U.S. Energy News

White House largely disregards dire climate warning

CLIMATE: While touting emissions reductions since 2005, the White House largely ignores a new IPCC report warning urgent action is needed to mitigate climate change. (E&E News)

ALSO: Minnesota is more than halfway to a goal of reducing greenhouse gas emissions 30 percent by 2027, a new report says. (WCCO)

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• Corn and ethanol producers praise the Trump administration for allowing year-round sales of gasoline with higher blends of ethanol, while oil industry and environmental groups oppose the new rule. (Radio Iowa, The Hill)
• Despite bipartisan support for his plan, President Trump claims at a political rally in Council Bluffs that Democrats will “take away your ethanol.” (Cedar Rapids Gazette)

RENEWABLES: Washington, D.C., city councilors propose legislation for the city to run off 100 percent renewable energy by 2032. (Washington Post)

Minnesota regulators are expected to decide this week on a bonus payment to new residential community solar subscribers, who have largely been left out as developers have focused on larger customers. (Energy News Network)
• A Puerto Rican solar company with offices in Florida is recognized for its community solar projects to power the island after Hurricane Maria. (Miami’s Community Newspapers)
• South Carolina businesses and residents have collected over $30 million in incentives from utilities for solar projects since a net metering law was put into place in 2014. (Charleston Regional Business Journal)

WIND: Regulatory hearings begin today for a two-turbine offshore wind demonstration project in Virginia. (E&E News)

GRID: The Illinois Attorney General’s Office says transmission constraints and PJM’s market design are enriching Exelon in northern Illinois. (RTO Insider)

COAL: A Colorado company that supplies coal to several major Western coal plants files for bankruptcy protection as it faces mounting debt and declining demand. (Associated Press)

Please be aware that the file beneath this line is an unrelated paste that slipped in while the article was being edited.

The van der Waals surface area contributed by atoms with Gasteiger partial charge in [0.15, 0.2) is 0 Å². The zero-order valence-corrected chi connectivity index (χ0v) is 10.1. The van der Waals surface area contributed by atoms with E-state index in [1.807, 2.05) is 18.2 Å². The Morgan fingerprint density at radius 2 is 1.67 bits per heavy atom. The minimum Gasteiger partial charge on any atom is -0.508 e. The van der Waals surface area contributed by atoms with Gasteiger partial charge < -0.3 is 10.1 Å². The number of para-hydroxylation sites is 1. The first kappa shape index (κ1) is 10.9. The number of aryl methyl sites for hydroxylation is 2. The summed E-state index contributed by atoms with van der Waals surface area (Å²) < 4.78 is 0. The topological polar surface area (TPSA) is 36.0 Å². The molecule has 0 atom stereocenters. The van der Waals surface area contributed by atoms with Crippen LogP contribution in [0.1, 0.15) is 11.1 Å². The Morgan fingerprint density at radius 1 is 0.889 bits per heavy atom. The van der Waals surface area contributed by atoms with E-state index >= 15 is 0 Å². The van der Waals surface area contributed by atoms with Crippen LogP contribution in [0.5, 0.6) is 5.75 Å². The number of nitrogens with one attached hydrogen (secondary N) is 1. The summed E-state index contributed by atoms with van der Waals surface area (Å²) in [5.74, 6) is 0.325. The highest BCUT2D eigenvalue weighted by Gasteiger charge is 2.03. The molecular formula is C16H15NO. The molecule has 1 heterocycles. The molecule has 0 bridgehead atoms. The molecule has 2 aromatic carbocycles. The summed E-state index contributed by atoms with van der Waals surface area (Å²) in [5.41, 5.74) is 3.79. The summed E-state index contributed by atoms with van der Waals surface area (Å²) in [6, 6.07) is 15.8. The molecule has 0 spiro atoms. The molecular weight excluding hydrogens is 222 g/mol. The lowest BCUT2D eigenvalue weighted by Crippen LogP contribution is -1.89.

• A newly appointed West Virginia Supreme Court justice declines to recuse himself even though he was represented by a lawyer who also represents a natural gas company involved in the case. (ProPublica, Charleston Gazette-Mail)
A three-month lockout of National Grid’s union workers and a series of home explosions outside Boston last month has left Massachusetts’ natural gas industry “in disarray,” critics say. (The Republican)
• Questions arise in New Mexico over a Republican Congressman’s ownership of a company that rents oilfield equipment as he campaigns for governor with plans to regulate the booming industry. (Associated Press)
A Texas company is planning to build a 110-mile pipeline in southeastern Montana to deliver carbon dioxide to help boost oilfield production. (Great Falls Tribune)

WASTE-TO-ENERGY: A massive trash-to-energy power plant in New Hampshire will benefit from state biomass subsidies. (New Hampshire Union Leader)

• A federal appeals court ruling could halt construction of a nuclear fuel factory in South Carolina. (The State)
• South Carolina residents have mixed reactions about a failed nuclear project and potential merger between Dominion Energy and SCANA. (Aiken Standard)

EFFICIENCY: A union hall in Detroit originally built in 1964 is the largest zero net energy building in Michigan. (Model D)

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ACTIVISM: A Minnesota judge swiftly dismisses a case against climate change activists for damaging an oil pipeline, though defendants had hoped to bring their necessity defense to a jury. (Minnesota Public Radio)

Human psychology helps explain why we’re slow to act on dire warnings about climate change. (Time)
The only rule of climate policy that really matters is: go as hard and fast as possible, forever and ever, amen.” (Vox)

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